(Bloomberg) -- The Bellagio it’s not.
Shoehorned into a windowless space two floors below ground near Geneva’s airport, the Casino du Lac doesn’t pulse like Las Vegas. On a recent weekday visit, one man nursed what looked like a large gin-and-tonic at the bar while just three gamblers played the slot machines on the blue spiral-carpeted floor.
Yet the allure of the casino motivated a wealth manager at HSBC Holdings Plc’s Swiss private bank to allegedly steal 3 million Swiss francs ($3.2 million) from rich Turkish clients to fuel a losing habit, according to two people familiar with the affair. The former banker, who can’t be identified under Swiss law, allegedly took money from customers by forging client signatures and enlisting the help of a boyhood friend, said the people who asked not to be named because the investigation is ongoing.
The one-time wealth manager, who has been charged with criminal mismanagement and forgery, is one of many people in the financial industry keeping Swiss prosecutors busy. The case is at least the fourth of a local banker in the past six months accused or convicted of breaking the rules to recoup client losses, pocket some cash, or both. That’s not good for the reputation of Geneva, depicted in films like “The Wolf of Wall Street” as a place where financiers are willing to help rich clients hide money from tax authorities.
“It’s bad news for Geneva and Switzerland -- definitely,” says Patrick Haack, an assistant professor of business ethics at HEC Lausanne business school. “There’s a negative spillover because of the wrongdoing of a few individuals on Geneva and the whole Swiss brand.”
The HSBC banker’s theft went undetected for two years as he often took less than 10,000 Swiss francs ($10,650), sometimes with the excuse that he was withdrawing cash for a client visiting from Turkey, according to one of the people. As soon as HSBC had suspicions, it opened an internal investigation, dismissed him and informed the authorities, bank spokesman Michael Spiess said when the case first emerged in late January.
“The case is about a former employee engaging in misconduct for his personal financial gain,” Spiess said. He referred back to the comments when contacted for this story.
A lawyer for the banker declined to comment.
Banking has a long history in Geneva. The first lenders were established here in the late 18th century after the Calvinists relaxed the Catholic ban on usury two centuries earlier, sparking an influx of foreign financiers.
Two centuries later, the industry’s aggressive culture may be partly to blame for bankers breaking rules around the world, says Sebastien Mena, a senior lecturer in management at London’s Cass Business School.
But there is also a long history of Swiss banking secrecy -- “discretion” as it’s marketed to clients -- which doesn’t help when things go wrong, says Mena, who is Swiss.
“There are hidden forces that keep this under the surface, that prevent this from bubbling up,” he says.
That culture of secrecy may have contributed to the fate of Patrice Lescaudron, an ex-Credit Suisse Group AG banker convicted last month on fraud charges. He told the court that he took money from client accounts to cover up losses because of a “gnawing fear” of being discovered.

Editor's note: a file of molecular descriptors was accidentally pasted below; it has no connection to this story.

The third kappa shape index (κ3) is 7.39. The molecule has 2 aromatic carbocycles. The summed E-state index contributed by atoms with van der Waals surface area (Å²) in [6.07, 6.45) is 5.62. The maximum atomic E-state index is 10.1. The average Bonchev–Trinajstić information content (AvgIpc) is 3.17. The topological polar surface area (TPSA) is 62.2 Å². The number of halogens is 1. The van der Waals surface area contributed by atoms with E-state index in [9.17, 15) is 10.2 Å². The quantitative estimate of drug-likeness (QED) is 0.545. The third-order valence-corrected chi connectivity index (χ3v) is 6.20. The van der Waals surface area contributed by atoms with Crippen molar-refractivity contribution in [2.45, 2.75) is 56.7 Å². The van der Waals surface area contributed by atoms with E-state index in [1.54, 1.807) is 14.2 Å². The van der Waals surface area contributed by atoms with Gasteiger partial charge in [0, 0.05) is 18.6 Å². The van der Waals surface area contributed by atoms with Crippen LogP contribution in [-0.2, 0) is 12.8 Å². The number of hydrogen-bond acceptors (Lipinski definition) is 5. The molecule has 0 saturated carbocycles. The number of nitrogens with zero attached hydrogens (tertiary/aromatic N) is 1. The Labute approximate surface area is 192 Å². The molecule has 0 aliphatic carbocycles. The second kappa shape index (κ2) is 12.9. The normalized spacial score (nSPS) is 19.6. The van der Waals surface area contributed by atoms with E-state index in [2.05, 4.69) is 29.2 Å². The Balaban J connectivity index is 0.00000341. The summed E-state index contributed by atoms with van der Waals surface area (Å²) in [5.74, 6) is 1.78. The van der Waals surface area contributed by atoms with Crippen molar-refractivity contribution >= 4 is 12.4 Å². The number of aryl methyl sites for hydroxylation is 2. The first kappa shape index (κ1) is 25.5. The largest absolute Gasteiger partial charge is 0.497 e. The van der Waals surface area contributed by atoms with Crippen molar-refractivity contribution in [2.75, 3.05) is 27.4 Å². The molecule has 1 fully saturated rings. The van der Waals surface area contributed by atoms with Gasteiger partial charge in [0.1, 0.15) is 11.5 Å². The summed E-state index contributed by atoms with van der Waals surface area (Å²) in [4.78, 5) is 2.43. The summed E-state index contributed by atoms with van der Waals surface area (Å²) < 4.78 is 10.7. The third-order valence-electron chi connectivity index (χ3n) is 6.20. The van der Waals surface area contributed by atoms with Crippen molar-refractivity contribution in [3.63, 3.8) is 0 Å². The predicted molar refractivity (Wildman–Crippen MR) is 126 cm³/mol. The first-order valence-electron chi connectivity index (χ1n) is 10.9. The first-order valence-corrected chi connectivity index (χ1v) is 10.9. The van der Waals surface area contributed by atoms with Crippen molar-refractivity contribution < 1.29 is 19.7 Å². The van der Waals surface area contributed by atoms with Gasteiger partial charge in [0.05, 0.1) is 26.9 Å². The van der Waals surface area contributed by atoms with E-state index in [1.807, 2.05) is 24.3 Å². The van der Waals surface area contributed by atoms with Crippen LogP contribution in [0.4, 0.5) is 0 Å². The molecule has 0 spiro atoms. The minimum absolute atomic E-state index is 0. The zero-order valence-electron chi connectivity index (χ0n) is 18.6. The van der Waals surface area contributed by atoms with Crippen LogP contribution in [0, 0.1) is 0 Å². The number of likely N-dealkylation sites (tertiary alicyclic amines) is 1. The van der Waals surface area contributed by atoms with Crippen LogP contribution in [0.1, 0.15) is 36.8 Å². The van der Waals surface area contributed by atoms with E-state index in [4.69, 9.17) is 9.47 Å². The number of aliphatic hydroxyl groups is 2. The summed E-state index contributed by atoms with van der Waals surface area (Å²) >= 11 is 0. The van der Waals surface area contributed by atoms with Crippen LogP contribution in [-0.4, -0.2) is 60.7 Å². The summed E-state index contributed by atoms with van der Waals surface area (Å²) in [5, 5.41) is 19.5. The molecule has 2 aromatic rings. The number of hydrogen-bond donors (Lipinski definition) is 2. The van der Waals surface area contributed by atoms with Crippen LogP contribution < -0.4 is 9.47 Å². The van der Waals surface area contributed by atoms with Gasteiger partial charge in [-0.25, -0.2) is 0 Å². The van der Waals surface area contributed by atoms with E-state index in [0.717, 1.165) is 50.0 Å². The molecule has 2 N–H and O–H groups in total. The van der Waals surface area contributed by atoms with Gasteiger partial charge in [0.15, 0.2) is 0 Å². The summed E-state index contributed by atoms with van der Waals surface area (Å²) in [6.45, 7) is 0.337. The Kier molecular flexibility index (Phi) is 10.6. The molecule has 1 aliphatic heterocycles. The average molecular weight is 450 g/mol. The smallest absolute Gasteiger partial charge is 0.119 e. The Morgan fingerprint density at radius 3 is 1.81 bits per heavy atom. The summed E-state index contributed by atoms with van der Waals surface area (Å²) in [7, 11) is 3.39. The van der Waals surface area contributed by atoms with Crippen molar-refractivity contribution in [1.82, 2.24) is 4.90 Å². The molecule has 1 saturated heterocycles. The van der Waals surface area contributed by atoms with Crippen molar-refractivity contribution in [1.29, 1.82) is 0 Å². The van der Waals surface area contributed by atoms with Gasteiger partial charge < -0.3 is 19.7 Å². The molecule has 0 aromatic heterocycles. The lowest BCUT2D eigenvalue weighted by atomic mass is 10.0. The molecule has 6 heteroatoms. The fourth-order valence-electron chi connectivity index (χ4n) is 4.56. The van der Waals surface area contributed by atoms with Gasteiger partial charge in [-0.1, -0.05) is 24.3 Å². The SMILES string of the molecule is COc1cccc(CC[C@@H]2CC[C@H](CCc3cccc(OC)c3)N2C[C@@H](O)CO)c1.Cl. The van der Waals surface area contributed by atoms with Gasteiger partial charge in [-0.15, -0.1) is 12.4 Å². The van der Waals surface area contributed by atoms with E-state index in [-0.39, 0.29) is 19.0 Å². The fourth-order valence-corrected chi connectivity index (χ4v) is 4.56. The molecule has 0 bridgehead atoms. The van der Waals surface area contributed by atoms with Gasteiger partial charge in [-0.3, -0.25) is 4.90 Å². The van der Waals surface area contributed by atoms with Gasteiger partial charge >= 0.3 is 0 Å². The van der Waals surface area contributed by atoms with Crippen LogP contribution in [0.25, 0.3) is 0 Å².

A Geneva judge disagreed, saying the Frenchman’s “motivations were essentially egotistical, driven by the lure of profits’’ as he incurred more than $100 million in losses while pocketing $30 million in hidden commissions. Credit Suisse says that Lescaudron hid his crimes from the bank and two years of investigations never indicated his colleagues knew what he was up to.
Then there is the case of two former Credit Suisse bankers, who set up a firm called TG Investment after they left the Zurich bank. The pair, who then secured a contract from the lender to manage assets for Turkish clients, were first accused in 2016 of faking signatures and orders to hide some $150 million in trading losses.
A lawyer for one of the men said his client never intended to profit from the transactions and was only trying to cover up deficits, while a lawyer for the second hasn’t returned messages seeking comment.
“The criminal investigation is directed against representatives of TG Investment and two former Credit Suisse employees, and not against Credit Suisse,” the bank said in a statement.
Geneva’s private banks already face stiff competition from Singapore and Hong Kong as well as pressure from U.S. prosecutors pursuing rich Americans who’d stashed undeclared assets in Switzerland. The number of bankers in Geneva has fallen 12 percent over the past five years to 18,341 in 2017.
Fraudsters have been caught at smaller Geneva banks too. A former banker at Bordier & Cie. was given a 2-year suspended sentence in November for cheating clients to fuel her lifestyle and move up the career ladder. Bordier declined to comment. Her misdeeds, which were intended to flatter her performance and impress her clients and bosses, lasted some eight years and included repeated falsification of signatures, according to Le Temps.
A steady stream of convictions may actually be positive, showing that “at least some aspects of the regulatory framework are operating tolerably well,” says Chris Cowton, a professor of financial ethics at the University of Huddersfield in England. “I would be far more worried about a banking system in which nobody is ever convicted.”
Cass’s Mena says that may be little comfort as “for clients, it’s definitely a big problem.”
(Adds details on convicted Bordier banker in paragraph below chart.)
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